Church pipes up with spooky ‘Phantom’ show

While no one is expecting swarms of cute kiddies ringing doorbells in search of sweet treats this Halloween, you can still get your “spooky” on thanks to a couple of fun, family-friendly musical offerings to enjoy.

 

First, it’s the “Phantom of the Opera Silent Film and Organ Concert” happening Friday at the Community Church of Vero Beach. The concert features the church’s director of music and fine arts, Andrew Galuska, who has developed a following over the past 15 years when it comes to accompanying silent films. In fact, the only reason you’ll be able to experience the fun of this is because of the pandemic, he’s staying put. “I’m doing this by command,” he said. “It’s a lot of fun. It’s a big deal, especially at Halloween. People like ‘Phantom,’ ‘Nosferatu,’ ‘Dr. Jekyll and Mr. Hyde.’ The silent film with organ pairing is a wonderful combination.” Galuska will perform throughout the entire one-hour, 33-minute 1925 movie, which famously stars Lon Chaney. Admission is free, but because of social distancing, only 150 people will be admitted. So get those tickets right this very second. “I can’t stress enough that you have to call for your spot,” Galuska said. “I hate people to get turned away because we reach capacity, and there’s no doubt we will reach capacity.” However, the church has fortunately agreed to stream the concert, meaning you’ll be able to find it on Facebook and on CCOVB.org. Donations are accepted online and free-will donations will be accepted in person. The concert begins 6:30 p.m. Friday, Oct. 30 at the Community Church of Vero Beach, 1901 23rd St., Vero Beach. Call 772-562-3633 or visit CCOVB.org.

 

Of course, that silent-film experience may whet your appetite for more. That is OK, because the next day you can enjoy “Phantasies and Phugues Virtual Halloween Concert,” a live-stream one-hour concert of appropriately spooky organ music. The Treasure Coast Chapter of the American Guild of Organists, for which Galuska serves as dean, will present it. Galuska has asked a few organists to send him videos of them playing at their churches. One of those organists is Jill Truax, associate director of music for the Community Church of Vero Beach. Galuska has edited the submissions into a one-hour video which will be available on the organization’s Facebook page and on the website for the Community Church of Vero Beach. The concert will go “live” at 6 p.m. this Saturday, Oct. 31, and remain up for repeat viewing. “This is the first time our chapter is doing something like this,” Galuska said. “So far, it’s turning out to be a great project.” Galuska, who grew up in Providence, R.I., where there is a rich tradition of wonderful choirs and organ music, began playing piano at the age of 6 and then organ three years later. He has some firm ideas of why organ music is so appealing at this time of year: “I believe that because in the days of early talkies, especially the early horror movies, all the bad guys played the organ,” he said. “And pipe organ is gothic, massive sounding. Think of a darkened cathedral. When you open up the organ to ‘full organ,’ it creates this huge sound and I think that can be scary to people.” In fact, the term “pulling out all the stops” refers to pulling out all the knobs on a pipe organ which makes “a monstrous sound,” he said. Again, “Phantasies and Phugues Virtual Halloween Concert” begins 6 p.m. this Saturday on the Facebook page of the Treasure Coast Chapter of the American Guild of Organists and on CCOVB.org. Viewing is free.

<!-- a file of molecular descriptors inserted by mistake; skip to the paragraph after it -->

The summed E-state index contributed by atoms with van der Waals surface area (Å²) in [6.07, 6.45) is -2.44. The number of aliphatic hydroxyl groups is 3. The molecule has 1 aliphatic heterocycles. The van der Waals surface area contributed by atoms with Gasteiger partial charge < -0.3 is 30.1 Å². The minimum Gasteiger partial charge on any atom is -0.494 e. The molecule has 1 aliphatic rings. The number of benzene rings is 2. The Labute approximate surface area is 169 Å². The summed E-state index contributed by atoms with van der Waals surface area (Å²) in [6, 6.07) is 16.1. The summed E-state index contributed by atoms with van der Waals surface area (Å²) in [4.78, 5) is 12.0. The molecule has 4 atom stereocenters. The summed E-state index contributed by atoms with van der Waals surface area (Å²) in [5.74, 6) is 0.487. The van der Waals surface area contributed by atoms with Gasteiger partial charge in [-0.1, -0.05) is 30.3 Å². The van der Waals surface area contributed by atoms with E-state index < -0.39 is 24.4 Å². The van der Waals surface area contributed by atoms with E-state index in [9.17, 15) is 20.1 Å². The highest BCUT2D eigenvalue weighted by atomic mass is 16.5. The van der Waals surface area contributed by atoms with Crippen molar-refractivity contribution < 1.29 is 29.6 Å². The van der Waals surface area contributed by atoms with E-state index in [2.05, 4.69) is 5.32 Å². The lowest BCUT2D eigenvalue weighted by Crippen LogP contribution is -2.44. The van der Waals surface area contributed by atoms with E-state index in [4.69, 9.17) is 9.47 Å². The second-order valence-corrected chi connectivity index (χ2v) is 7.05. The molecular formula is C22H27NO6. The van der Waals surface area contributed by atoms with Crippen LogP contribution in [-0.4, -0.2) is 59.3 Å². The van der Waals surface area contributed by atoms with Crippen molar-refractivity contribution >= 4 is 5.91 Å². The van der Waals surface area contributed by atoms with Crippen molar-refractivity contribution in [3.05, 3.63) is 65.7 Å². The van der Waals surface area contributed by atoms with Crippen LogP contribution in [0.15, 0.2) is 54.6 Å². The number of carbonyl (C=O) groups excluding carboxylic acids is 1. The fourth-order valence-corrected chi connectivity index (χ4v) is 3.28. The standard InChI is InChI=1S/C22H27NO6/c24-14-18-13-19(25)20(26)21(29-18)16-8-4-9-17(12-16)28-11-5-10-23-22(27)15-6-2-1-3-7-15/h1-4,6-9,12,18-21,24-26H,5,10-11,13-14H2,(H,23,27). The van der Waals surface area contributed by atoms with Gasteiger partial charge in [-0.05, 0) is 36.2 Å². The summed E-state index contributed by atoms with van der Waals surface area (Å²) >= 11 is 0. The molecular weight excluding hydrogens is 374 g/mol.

The Vero Beach Wine + Film Festival will screen online the documentary “Resisterhood,” a film by women and about the power of women to affect change. The film streams 7 p.m. Thursday, Oct. 29, then it’s taken down. It is the third one in the festival’s online “wine and dine watch party” series, which invites patrons to sign up for gourmet dinners and wine in order to enjoy a film together online. Festival founder Jerusha Stewart said the series proves the power of shared experiences, especially when it comes to food. “The power of breaking bread together transcends distance,” she said. In fact, Stewart said, the series is so popular she expects it to continue even after the pandemic. Here’s how it works: You visit VBWFF.com, click onto “Resisterhood,” then sign up for “Dinner + Screening + Q+A.” Then, between 4 p.m. and 6:30 p.m., you pick up your meal at COLAB Vero Beach, 1150 19th St. The cost is $35. You can also just enjoy the screening and make a donation if you wish. More information, including menu and suggested wine pairing, can be found at VBWFF.com.

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